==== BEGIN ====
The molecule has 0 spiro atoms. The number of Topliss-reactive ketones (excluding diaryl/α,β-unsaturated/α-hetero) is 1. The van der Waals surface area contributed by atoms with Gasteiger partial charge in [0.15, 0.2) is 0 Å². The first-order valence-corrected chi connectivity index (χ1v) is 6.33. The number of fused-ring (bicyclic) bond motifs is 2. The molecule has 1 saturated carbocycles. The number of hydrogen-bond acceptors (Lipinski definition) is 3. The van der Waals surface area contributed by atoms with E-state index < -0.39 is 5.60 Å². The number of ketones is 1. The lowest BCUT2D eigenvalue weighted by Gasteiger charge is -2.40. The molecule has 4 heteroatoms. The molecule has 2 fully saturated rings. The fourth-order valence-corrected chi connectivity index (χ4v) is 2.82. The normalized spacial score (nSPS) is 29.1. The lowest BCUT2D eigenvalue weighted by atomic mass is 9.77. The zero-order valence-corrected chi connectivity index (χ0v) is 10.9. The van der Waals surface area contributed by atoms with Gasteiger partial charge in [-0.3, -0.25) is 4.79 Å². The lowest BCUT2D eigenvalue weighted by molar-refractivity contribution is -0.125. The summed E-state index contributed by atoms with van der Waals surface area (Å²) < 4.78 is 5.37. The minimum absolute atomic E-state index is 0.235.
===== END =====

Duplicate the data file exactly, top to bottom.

The molecule has 0 spiro atoms. The number of Topliss-reactive ketones (excluding diaryl/α,β-unsaturated/α-hetero) is 1. The van der Waals surface area contributed by atoms with Gasteiger partial charge in [0.15, 0.2) is 0 Å². The first-order valence-corrected chi connectivity index (χ1v) is 6.33. The number of fused-ring (bicyclic) bond motifs is 2. The molecule has 1 saturated carbocycles. The number of hydrogen-bond acceptors (Lipinski definition) is 3. The van der Waals surface area contributed by atoms with E-state index < -0.39 is 5.60 Å². The number of ketones is 1. The lowest BCUT2D eigenvalue weighted by Gasteiger charge is -2.40. The molecule has 4 heteroatoms. The molecule has 2 fully saturated rings. The fourth-order valence-corrected chi connectivity index (χ4v) is 2.82. The normalized spacial score (nSPS) is 29.1. The lowest BCUT2D eigenvalue weighted by atomic mass is 9.77. The zero-order valence-corrected chi connectivity index (χ0v) is 10.9. The van der Waals surface area contributed by atoms with Gasteiger partial charge in [-0.3, -0.25) is 4.79 Å². The lowest BCUT2D eigenvalue weighted by molar-refractivity contribution is -0.125. The summed E-state index contributed by atoms with van der Waals surface area (Å²) < 4.78 is 5.37. The minimum absolute atomic E-state index is 0.235.